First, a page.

A Teaching Approach: Iyengar Yoga
Yoga is a family of ancient spiritual practices originating in India. It is one of the six schools of Hindu philosophy. In India and across the World, Yoga is seen as a means to both physical health and spiritual mastery. Outside India, Yoga has become primarily associated with the practice of asanas or postures of Hatha Yoga.
In the United States the American Fitness Professionals & Associates offers Yoga Certification for intructors.
As with all spiritual practices, Yoga is constantly evolving with new movements and forms.
Developed in the 1930's by a yogi who wanted to improve his health despite his tuberculosis, malaria, and typhoid, Iyengar yoga gets its name from its creator, B.K.S. Iyengar. B.K.S. Iyengar was born in 1918 and suffered from numerous ailments when he was younger. He now teaches yoga (though over 80 years old) at the Ramamani Iyengar Memorial Yoga Institute in Prune, India, which he initiated in honor of his wife. Two fellow world-renowned yoga experts assist him: Geeta, his oldest daughter, and Prashant, his son. B.K.S. Iyengar has taught such notables as the Queen mother of Belgium, as well as having taught special classes for military academies and commandos.
His writings are considered amongst the top yoga texts, especially his work Light on Yoga, first published in 1966 and now translated into 18 languages. This man's methods are so prevalent that most other forms of yoga will include elements of Iyengar, like a Hatha yoga lesson that lets a beginner use props. Props in general are a modern addition to yoga, from the Iyengar influence.
Did you know?
Buddha, who is estimated to have lived 563 to 483 BC, is believed to have studied what was known of yoga at that time as part of an extensive education in Hindu philosophy. It is also very likely, given the rapid growth of Buddhism after his death and before the Bhagavad Gita was composed, that Buddhism had some influence on that work. There is a considerable overlap between the Hindu yoga tradition and Buddhism.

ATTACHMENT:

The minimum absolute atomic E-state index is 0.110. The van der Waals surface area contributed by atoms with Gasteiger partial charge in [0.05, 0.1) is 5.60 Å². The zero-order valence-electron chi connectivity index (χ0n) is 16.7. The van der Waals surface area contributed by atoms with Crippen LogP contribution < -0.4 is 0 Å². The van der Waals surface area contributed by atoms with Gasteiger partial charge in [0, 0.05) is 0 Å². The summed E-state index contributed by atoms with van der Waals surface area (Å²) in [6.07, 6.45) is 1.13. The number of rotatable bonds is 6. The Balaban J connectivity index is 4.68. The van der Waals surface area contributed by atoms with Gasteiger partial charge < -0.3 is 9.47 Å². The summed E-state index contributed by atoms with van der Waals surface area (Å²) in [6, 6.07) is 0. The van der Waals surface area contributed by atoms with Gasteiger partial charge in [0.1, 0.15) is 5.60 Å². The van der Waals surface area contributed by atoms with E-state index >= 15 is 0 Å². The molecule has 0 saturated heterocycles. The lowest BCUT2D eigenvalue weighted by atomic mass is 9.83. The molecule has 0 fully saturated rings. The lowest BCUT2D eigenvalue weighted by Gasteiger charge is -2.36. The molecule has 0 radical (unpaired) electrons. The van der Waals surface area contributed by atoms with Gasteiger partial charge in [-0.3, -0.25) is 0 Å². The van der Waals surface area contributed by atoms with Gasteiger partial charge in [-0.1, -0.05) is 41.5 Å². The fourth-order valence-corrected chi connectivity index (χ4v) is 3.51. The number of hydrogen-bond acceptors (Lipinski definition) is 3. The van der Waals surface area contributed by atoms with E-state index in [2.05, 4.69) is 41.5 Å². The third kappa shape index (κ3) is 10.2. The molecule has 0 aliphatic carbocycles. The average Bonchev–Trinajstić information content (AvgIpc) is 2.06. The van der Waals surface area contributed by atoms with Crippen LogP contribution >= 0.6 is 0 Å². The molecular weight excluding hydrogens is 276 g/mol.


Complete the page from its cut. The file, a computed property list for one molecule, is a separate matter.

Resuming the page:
Iyengar as a modern form of Hatha yoga uses a countless number of props to assist the yogi in reaching different poses, lending itself to beginners not used to exercise and to people with back and joint problems, though that doesn't mean this type of yoga is easy. Progression from pose to pose is slow, making proper alignment critical in each pose. This type of yoga is meticulous, for every detail of bodily position must be correct. Even yoga students advanced with other types will learn Iyengar to correct their incorrect alignment.
Proper alignment is the number one focus of Iyenger yoga, for it declares that there is only one proper way to do each pose, which a student will learn through practice. Props are used as needed to enable a student to reach proper alignment. Iyengar stresses certain classical poses, making it a useful foundation for people who might want to use it as a method to jumpstart into other methods.
Iyengar yoga tones muscles, easing tension and chronic pain in the meantime. Nonetheless, it has no flow from pose to pose. Between each pose, the yogi rests in Corpse or Child's pose. This lack of flow makes it less of a cardiovascular workout than the other forms of yoga, though its use of props makes it more attainable for a wider population. If you are looking for a program to begin a yoga regimen, try this form to learn correct alignment and start slow, working up to more difficult forms of yoga.
About the Author: Michael Saunders edits a site on Yoga and Health and maintains a Website on all elements of Prosperity and Abundance.